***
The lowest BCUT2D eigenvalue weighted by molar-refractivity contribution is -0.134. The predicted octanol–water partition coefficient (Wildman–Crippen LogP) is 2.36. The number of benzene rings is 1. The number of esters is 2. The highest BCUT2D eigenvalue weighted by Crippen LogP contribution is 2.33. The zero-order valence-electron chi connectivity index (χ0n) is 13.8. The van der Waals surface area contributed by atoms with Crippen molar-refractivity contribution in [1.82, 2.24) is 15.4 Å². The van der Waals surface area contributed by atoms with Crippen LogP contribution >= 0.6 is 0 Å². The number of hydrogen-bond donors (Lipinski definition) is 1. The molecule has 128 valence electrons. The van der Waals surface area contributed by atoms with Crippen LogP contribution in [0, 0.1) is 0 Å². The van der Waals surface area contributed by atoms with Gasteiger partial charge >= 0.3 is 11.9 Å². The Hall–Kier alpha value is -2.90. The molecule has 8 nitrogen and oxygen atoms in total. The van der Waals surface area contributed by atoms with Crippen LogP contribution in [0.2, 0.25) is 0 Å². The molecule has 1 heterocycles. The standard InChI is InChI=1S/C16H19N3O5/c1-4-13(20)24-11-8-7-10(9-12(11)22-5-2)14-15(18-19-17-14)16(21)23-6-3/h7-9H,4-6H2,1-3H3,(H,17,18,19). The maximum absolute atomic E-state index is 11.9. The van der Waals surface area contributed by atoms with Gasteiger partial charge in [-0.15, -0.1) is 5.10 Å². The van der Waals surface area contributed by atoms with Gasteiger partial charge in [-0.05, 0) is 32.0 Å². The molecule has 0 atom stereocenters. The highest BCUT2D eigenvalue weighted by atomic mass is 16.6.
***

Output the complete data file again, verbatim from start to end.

The lowest BCUT2D eigenvalue weighted by molar-refractivity contribution is -0.134. The predicted octanol–water partition coefficient (Wildman–Crippen LogP) is 2.36. The number of benzene rings is 1. The number of esters is 2. The highest BCUT2D eigenvalue weighted by Crippen LogP contribution is 2.33. The zero-order valence-electron chi connectivity index (χ0n) is 13.8. The van der Waals surface area contributed by atoms with Crippen molar-refractivity contribution in [1.82, 2.24) is 15.4 Å². The van der Waals surface area contributed by atoms with Crippen LogP contribution >= 0.6 is 0 Å². The number of hydrogen-bond donors (Lipinski definition) is 1. The molecule has 128 valence electrons. The van der Waals surface area contributed by atoms with Crippen LogP contribution in [0, 0.1) is 0 Å². The van der Waals surface area contributed by atoms with Gasteiger partial charge >= 0.3 is 11.9 Å². The Hall–Kier alpha value is -2.90. The molecule has 8 nitrogen and oxygen atoms in total. The van der Waals surface area contributed by atoms with Crippen LogP contribution in [0.2, 0.25) is 0 Å². The molecule has 1 heterocycles. The standard InChI is InChI=1S/C16H19N3O5/c1-4-13(20)24-11-8-7-10(9-12(11)22-5-2)14-15(18-19-17-14)16(21)23-6-3/h7-9H,4-6H2,1-3H3,(H,17,18,19). The maximum absolute atomic E-state index is 11.9. The van der Waals surface area contributed by atoms with Gasteiger partial charge in [-0.15, -0.1) is 5.10 Å². The van der Waals surface area contributed by atoms with Gasteiger partial charge in [-0.05, 0) is 32.0 Å². The molecule has 0 atom stereocenters. The highest BCUT2D eigenvalue weighted by atomic mass is 16.6.